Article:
2009.01.07 Celebrating with broccoli and black beans?

Written by David Green.

By COLLEEN LEDDY

It wasn’t just the melting polar ice caps causing the future disappearance of the Bahamas that influenced my decision to follow Maddie’s suggestion to go on a three-day cruise while visiting Ben and Sarah in Miami before Christmas.

I had that 50/58 celebration thing going on. Remember that silly bit of insanity? From Nov. 9 to Jan. 10 while I, born in 1958, am 50, and David, born in 1950, is 58, I decided that we should celebrate at every opportunity.

David is having a hard time keeping up. His all-consuming job at the Observer, his Puritan work ethic and his fiscal responsibility and restraint don’t leave much room for idle celebration.

Meanwhile, I’ve been making up for his lack. Oh, I’ve lived a frugal life alongside him for many years—it’s what allowed us to pay off our 15-year mortgage in eight years and put two out of three kids through college, for example, but I have a distinctly different background from his.

Growing up poor in the Bronx in a single-parent household had many challenges, but my mother always found money for celebratory treats and indulgences that would seem wasteful and wanton to those raised with a Protestant ethic.

Springing for ice cream cones on a Saturday night when you’re having trouble paying the grocer bill may seem like fiscal folly, but oh, how I savored those mint chocolate chip cones with chocolate sprinkles and oh, how the memory of those happy times lives on—walking to the corner store on a Saturday night with my younger brothers, waiting for the Sunday paper to be delivered.

So, even with the prospect of a Greater, perhaps Greatest, Depression looming before us, I have the constitution that allows me to be swayed by slightly senseless reasoning to spend money that I might possibly regret.

However, in this case, spending even more money made it all worthwhile. Ben and his wife Sarah came on the cruise too, and under Ben’s influence we took a little snorkeling excursion to a coral reef while docked in Nassau.

It was one of the highlights of my life, one of the most amazing things I’ve ever done and I am indebted to Sarah for so effectively explaining how to snorkel while my own children swam off with the incredible multi-colored fishes.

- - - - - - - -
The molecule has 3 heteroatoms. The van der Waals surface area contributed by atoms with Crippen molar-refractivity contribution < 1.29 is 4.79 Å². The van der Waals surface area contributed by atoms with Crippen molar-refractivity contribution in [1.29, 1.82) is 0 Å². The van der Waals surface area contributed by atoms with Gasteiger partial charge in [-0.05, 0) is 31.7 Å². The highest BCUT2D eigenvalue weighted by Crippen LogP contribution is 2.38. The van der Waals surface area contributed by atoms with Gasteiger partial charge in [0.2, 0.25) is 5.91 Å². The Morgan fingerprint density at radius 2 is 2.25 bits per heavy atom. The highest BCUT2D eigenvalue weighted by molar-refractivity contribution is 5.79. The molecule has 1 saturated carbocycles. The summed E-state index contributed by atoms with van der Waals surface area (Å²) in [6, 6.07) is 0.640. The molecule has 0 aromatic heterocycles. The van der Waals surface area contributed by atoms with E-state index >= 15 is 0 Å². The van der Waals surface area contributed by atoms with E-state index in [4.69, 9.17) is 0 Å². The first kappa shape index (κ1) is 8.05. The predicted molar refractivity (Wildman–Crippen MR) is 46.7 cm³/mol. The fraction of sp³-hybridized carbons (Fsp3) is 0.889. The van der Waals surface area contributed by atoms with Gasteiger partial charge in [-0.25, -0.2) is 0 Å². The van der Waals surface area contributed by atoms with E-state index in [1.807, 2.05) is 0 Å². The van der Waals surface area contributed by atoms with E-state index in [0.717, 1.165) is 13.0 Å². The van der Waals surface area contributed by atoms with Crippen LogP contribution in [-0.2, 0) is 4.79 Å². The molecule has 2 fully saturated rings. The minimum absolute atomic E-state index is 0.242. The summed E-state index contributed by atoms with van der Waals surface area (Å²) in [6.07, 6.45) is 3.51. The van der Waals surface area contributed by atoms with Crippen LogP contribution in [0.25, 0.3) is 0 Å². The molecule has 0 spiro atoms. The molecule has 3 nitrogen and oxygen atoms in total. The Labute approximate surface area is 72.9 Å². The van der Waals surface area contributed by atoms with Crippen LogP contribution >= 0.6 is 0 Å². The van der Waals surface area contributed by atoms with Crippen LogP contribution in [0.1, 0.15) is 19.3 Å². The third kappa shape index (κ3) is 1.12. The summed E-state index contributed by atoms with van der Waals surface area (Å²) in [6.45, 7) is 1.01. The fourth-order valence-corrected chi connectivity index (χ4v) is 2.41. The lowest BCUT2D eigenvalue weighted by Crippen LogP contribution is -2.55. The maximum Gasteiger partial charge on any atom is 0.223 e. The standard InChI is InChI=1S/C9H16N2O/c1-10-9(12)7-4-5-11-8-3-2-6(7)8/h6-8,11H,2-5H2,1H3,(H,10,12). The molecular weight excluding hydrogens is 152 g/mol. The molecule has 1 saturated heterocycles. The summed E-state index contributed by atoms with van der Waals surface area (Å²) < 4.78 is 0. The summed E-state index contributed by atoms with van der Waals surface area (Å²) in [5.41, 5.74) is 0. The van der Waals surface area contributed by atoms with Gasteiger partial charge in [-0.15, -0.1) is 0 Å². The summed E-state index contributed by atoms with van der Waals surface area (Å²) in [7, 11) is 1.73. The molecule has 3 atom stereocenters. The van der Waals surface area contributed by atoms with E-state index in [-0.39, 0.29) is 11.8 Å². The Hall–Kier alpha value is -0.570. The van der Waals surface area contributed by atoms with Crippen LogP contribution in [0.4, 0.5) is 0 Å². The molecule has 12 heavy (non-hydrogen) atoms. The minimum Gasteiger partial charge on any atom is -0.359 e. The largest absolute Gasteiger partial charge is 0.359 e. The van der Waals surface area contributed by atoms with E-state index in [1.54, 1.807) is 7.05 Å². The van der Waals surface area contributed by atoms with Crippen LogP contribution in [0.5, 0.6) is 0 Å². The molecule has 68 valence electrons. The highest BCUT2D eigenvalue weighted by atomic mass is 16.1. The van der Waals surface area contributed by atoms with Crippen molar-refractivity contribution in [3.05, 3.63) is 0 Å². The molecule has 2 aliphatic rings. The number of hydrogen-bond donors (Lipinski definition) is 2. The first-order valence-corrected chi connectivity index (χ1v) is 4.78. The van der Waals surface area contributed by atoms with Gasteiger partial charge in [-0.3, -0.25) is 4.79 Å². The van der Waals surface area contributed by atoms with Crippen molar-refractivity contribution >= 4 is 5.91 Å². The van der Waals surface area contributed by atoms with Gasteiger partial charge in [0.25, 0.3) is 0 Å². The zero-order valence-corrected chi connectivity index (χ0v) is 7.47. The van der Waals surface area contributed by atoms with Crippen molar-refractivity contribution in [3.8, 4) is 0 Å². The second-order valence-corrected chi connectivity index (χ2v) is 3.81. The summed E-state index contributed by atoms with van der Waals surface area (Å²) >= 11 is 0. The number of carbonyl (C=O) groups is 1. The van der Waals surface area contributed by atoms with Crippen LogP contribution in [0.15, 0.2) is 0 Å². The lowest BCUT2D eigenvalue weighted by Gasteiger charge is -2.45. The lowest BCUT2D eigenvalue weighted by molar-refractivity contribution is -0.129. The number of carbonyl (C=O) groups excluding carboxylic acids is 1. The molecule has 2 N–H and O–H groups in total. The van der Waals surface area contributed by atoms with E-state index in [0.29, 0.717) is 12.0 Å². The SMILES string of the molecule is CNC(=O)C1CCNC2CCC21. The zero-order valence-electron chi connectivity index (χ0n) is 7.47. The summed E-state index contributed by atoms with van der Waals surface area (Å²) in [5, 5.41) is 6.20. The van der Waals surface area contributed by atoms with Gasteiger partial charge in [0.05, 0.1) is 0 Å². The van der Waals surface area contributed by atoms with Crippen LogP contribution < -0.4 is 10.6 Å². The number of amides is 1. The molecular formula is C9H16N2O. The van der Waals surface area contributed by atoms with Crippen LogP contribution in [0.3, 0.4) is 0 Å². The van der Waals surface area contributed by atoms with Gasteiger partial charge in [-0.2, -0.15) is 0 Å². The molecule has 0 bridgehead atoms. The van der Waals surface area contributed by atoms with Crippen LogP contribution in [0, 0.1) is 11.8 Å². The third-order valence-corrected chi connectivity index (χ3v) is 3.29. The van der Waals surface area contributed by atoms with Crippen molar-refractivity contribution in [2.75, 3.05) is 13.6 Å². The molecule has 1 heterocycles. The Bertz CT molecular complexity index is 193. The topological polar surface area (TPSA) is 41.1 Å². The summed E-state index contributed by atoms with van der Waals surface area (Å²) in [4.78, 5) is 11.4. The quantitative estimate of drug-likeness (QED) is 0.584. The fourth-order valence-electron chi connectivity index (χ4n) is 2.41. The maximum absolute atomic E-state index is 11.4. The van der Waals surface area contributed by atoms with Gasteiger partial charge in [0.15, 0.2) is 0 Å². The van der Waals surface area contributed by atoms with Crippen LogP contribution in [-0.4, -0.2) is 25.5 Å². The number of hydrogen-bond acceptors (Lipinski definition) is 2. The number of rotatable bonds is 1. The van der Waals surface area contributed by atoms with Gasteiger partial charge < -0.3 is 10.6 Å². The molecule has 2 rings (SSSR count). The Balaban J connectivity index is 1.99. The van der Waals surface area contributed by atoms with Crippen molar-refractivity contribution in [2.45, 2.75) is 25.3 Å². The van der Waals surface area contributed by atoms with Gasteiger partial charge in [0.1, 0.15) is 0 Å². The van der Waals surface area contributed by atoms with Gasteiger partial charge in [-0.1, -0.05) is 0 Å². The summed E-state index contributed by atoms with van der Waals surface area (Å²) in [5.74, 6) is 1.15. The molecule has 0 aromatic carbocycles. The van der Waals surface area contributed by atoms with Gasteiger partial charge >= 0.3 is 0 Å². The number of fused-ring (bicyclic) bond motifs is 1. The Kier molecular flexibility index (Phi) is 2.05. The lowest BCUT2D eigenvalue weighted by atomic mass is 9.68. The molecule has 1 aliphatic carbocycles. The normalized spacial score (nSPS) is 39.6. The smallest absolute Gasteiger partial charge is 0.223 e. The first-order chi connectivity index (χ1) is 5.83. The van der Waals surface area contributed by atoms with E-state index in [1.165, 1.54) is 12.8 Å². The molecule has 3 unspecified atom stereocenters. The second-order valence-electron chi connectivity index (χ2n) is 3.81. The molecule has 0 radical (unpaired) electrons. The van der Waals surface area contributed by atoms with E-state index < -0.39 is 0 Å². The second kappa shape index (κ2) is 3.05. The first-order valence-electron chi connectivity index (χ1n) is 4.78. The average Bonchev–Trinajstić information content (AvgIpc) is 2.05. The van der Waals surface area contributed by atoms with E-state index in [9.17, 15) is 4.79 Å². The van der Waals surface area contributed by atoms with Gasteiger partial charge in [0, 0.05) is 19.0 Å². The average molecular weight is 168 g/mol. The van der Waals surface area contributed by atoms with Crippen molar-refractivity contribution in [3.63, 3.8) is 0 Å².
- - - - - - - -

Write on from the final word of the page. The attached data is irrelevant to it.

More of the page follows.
The cruise itself was fun, but I lamented David and Rozee and Taylor not being a part of it, too. And, although I didn’t get seasick, I felt the earth move under my feet for several days after returning to Miami. Or was Miami experiencing earthquakes in the days before Christmas?

It’s such a unique feeling experienced every now and then on the ship—that kind of a sway with the top of my body going one way as my feet stay rooted and then a sinking feeling like a heavy dose of gravity drawing me down.

One of the most exciting features of the cruise was the food—most people will proclaim how wonderful cruise food is. I found the taste kind of mediocre, but the quantity incredible. The indulgence was astounding for a menu waffler like me—having trouble deciding between stuffed mushrooms, soup, and farmers’ Greek salad? Get them all! Key lime pie or warm chocolate melting cake? Have both!

In contrast, David seems like a total ascetic who doesn’t know how to celebrate. I don’t mean to paint that picture of him.

The day after Maddie and I arrived in Miami, David sent an email with the subject line, “Correspondence.” I thought it would be a note telling about the mail that had arrived while I was gone.

Imagine my surprise when I opened the attachment and discovered a photo of David in bed and a woman’s head peaking out from under the covers.

I laughed uproariously and more so when Sarah called out to Ben to come look at the photo.

“Ben, your dad is sleeping with another woman!”

It took a second to get the “correspondence” connection. The woman under the covers was actually a cardboard mask depicting an Asian woman with her hair piled atop her head in a bun.

David’s subject line was shorthand for a spoof on the “Oriental woman desires correspondence” ads that used to be found in the back of comic books. Before we were married, David took photos of me dressed in a red and white kimono with my hair done up just like the lady in the mask and made postcards with that correspondence line.

So, I guess he was having a good time in my absence. And he seemed to be celebrating not just in the bedroom, but in the kitchen.

This email came a few days later:

“I put broccoli and black beans in my soup this time. I thought it would make it special. I was wrong.”

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